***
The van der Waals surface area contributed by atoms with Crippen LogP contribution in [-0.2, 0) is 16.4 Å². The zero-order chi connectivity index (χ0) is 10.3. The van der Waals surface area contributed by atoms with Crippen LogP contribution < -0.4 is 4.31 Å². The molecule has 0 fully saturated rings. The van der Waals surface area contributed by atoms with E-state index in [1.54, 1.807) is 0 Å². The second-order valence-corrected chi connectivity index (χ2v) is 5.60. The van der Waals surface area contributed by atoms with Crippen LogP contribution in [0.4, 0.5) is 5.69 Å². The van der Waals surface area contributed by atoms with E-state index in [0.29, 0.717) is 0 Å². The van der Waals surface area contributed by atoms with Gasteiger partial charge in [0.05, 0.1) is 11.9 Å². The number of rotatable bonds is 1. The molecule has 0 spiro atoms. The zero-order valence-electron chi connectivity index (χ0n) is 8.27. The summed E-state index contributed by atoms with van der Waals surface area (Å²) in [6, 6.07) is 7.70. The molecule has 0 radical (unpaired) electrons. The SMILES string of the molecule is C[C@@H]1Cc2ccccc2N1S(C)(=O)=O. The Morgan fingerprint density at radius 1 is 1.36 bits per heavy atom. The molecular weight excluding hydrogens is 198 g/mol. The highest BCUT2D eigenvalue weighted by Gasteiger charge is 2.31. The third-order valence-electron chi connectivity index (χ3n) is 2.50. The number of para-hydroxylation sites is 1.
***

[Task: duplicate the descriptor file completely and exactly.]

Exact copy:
The van der Waals surface area contributed by atoms with Crippen LogP contribution in [-0.2, 0) is 16.4 Å². The zero-order chi connectivity index (χ0) is 10.3. The van der Waals surface area contributed by atoms with Crippen LogP contribution < -0.4 is 4.31 Å². The molecule has 0 fully saturated rings. The van der Waals surface area contributed by atoms with E-state index in [1.54, 1.807) is 0 Å². The second-order valence-corrected chi connectivity index (χ2v) is 5.60. The van der Waals surface area contributed by atoms with Crippen LogP contribution in [0.4, 0.5) is 5.69 Å². The van der Waals surface area contributed by atoms with E-state index in [0.29, 0.717) is 0 Å². The van der Waals surface area contributed by atoms with Gasteiger partial charge in [0.05, 0.1) is 11.9 Å². The number of rotatable bonds is 1. The molecule has 0 spiro atoms. The zero-order valence-electron chi connectivity index (χ0n) is 8.27. The summed E-state index contributed by atoms with van der Waals surface area (Å²) in [6, 6.07) is 7.70. The molecule has 0 radical (unpaired) electrons. The SMILES string of the molecule is C[C@@H]1Cc2ccccc2N1S(C)(=O)=O. The Morgan fingerprint density at radius 1 is 1.36 bits per heavy atom. The molecular weight excluding hydrogens is 198 g/mol. The highest BCUT2D eigenvalue weighted by Gasteiger charge is 2.31. The third-order valence-electron chi connectivity index (χ3n) is 2.50. The number of para-hydroxylation sites is 1.